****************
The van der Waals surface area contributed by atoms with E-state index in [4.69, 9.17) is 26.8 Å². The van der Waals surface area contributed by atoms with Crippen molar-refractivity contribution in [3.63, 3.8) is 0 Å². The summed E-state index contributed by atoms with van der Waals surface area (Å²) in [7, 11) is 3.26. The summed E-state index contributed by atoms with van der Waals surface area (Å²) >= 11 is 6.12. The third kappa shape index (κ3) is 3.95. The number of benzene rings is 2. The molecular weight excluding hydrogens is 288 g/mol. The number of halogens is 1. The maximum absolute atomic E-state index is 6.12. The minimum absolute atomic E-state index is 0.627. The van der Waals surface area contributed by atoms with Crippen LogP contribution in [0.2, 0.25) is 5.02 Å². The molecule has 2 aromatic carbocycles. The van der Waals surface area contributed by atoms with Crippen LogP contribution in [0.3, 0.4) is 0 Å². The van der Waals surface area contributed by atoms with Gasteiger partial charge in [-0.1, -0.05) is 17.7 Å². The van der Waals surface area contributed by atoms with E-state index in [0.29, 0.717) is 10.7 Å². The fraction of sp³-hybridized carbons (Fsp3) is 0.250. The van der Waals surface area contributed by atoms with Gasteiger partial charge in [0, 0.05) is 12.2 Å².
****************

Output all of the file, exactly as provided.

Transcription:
The van der Waals surface area contributed by atoms with E-state index in [4.69, 9.17) is 26.8 Å². The van der Waals surface area contributed by atoms with Crippen molar-refractivity contribution in [3.63, 3.8) is 0 Å². The summed E-state index contributed by atoms with van der Waals surface area (Å²) in [7, 11) is 3.26. The summed E-state index contributed by atoms with van der Waals surface area (Å²) >= 11 is 6.12. The third kappa shape index (κ3) is 3.95. The number of benzene rings is 2. The molecular weight excluding hydrogens is 288 g/mol. The number of halogens is 1. The maximum absolute atomic E-state index is 6.12. The minimum absolute atomic E-state index is 0.627. The van der Waals surface area contributed by atoms with Crippen LogP contribution in [0.2, 0.25) is 5.02 Å². The molecule has 2 aromatic carbocycles. The van der Waals surface area contributed by atoms with Crippen LogP contribution in [0.3, 0.4) is 0 Å². The van der Waals surface area contributed by atoms with Gasteiger partial charge in [-0.1, -0.05) is 17.7 Å². The van der Waals surface area contributed by atoms with E-state index in [0.29, 0.717) is 10.7 Å². The fraction of sp³-hybridized carbons (Fsp3) is 0.250. The van der Waals surface area contributed by atoms with Gasteiger partial charge in [0, 0.05) is 12.2 Å².